Attempts to land on the Moon were inextricably linked to Cold War tensions and competition as the United States and Russia began a “space race” in the 1950s and 1960s. In October 1957, the Russians sent a satellite, Sputnik, into orbit around the earth and then followed this launch by sending a dog into space. Congress soon created the National Aeronautics and Space Administration (NASA) to organize the American effort to get to space. In April 1961, the Russians again beat the Americans by sending the first human, Yuri Gagarin, into space. American Alan Shepard made the first U.S. spaceflight shortly after, and President John F. Kennedy addressed Congress the following month and issued a ringing challenge, stating, “I believe this nation should commit itself to achieving the goal, before the decade is out, of landing a man on the moon and returning him home safely to earth. No single space project in this period will be more impressive to mankind, or more important for the longrange exploration of space.”
Astronauts were highly-educated, logical, and experienced military test pilots who demonstrated courage, confidence, and competitiveness. They pushed limits and took risks, but not unnecessary ones. They were engineers and problem-solvers who had excellent study habits and a great deal of motivation to work very hard. Neil Armstrong, for example, grew up in Ohio and was an Eagle Scout. He studied aeronautical engineering at Purdue University and then flew jet fighters during the Korean War. He courageously worked to enhance human discovery, and in 1969 he was the first human to walk on the Moon.
On July 5, 1969, three astronauts, Buzz Aldrin, Neil Armstrong, and Michael Collins, were answering questions from reporters at a press conference about ten days before their historic trip aboard Apollo 11. When asked whether the mission was worth the billions of dollars it cost, Armstrong responded, “I think we’re going to the moon because it’s in the nature of the human being to face challenges. It’s by the nature of his deep inner soul.” His answer perfectly captured the curiosity that led humans to try to land on the moon and the courage that was needed by all the astronauts who flew in rockets into outer space.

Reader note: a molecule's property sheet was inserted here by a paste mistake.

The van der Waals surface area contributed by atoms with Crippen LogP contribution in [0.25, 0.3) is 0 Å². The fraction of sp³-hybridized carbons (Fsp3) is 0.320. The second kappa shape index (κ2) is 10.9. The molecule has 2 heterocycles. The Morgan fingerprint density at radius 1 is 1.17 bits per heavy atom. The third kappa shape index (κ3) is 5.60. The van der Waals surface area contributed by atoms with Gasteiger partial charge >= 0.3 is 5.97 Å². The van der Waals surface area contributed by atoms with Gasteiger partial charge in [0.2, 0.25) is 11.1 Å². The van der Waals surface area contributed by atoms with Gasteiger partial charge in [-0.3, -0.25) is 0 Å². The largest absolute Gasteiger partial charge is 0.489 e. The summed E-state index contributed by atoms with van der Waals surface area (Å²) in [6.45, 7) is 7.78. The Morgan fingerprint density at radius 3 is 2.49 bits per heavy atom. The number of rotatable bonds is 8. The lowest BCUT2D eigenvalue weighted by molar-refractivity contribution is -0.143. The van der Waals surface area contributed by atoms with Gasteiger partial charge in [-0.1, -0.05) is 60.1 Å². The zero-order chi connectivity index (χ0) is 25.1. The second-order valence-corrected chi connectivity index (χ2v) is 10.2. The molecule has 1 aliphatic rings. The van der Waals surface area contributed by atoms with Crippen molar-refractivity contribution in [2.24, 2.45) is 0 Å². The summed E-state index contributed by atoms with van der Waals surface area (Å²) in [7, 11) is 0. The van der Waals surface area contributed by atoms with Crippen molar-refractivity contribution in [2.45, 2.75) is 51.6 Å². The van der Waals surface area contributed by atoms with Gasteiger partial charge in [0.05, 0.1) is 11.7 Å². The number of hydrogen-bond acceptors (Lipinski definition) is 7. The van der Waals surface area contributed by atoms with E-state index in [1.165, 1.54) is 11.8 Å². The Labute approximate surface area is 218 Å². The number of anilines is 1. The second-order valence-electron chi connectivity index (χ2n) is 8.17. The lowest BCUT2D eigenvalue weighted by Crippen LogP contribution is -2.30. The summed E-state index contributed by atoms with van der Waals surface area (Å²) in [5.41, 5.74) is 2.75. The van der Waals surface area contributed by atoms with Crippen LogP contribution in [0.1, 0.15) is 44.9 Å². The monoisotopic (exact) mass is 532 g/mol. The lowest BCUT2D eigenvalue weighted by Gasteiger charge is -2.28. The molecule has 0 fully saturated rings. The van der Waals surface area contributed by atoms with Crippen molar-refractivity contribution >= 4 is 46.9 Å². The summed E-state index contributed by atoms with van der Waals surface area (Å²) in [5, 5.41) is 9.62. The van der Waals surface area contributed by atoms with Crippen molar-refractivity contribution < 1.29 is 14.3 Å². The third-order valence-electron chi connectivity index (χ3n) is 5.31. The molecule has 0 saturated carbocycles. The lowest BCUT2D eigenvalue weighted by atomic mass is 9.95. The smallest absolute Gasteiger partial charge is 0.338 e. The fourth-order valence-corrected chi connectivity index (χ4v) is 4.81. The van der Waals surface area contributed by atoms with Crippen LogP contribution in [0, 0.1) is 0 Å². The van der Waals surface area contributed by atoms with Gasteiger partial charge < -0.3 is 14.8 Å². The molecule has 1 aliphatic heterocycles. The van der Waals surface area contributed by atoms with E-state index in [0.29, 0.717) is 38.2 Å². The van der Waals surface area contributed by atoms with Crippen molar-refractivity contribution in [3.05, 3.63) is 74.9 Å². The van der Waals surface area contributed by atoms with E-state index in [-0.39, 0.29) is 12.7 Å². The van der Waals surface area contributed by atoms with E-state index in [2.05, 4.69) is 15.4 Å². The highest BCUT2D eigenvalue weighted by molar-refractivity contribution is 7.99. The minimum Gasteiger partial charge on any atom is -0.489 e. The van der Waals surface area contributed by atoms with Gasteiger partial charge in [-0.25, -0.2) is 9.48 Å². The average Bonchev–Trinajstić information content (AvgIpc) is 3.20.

As the sun rose in Florida on the morning of July 16, the heat and humidity were stifling with temperatures rising over 100 degrees at 7:30 a.m. An estimated one million spectators were too excited to notice the weather as they crowded the grounds, beaches, and water around the perimeter of the Cape Canaveral launch site at a distance of at least three and a half miles for safety. The three astronauts meanwhile had eaten a breakfast of steak and eggs with coffee and orange juice before donning their spacesuits and heading over to the launch pad. They rode an elevator to level 34, and at 6:54 a.m. they boarded their Apollo spacecraft atop the 363-foot high Saturn V rockets filled with six million pounds of freezing liquid propellant. They powered up and ran through their safety checklist as hundreds of scientists, engineers, and doctors worked in launch control to ensure safety and success.
The final countdown commenced, and the engines were ignited with an incredible blast. At 9:32 a.m., the rocket lifted off and soon pitched into its flight plan with the astronauts pinned into their seats by the growing G forces. They blasted into the heavens with an 800-foot trail of fire behind them and were soon rocketing at more than 6,000 m.p.h. above the Earth. Many American astronauts and Russian cosmonauts had died in the course of spaceflight, and Armstrong and his fellow astronauts were showing great courage attempting a feat no human had ever achieved as they traveled into the unknown. Countless minor technological or human errors could mean certain death in space.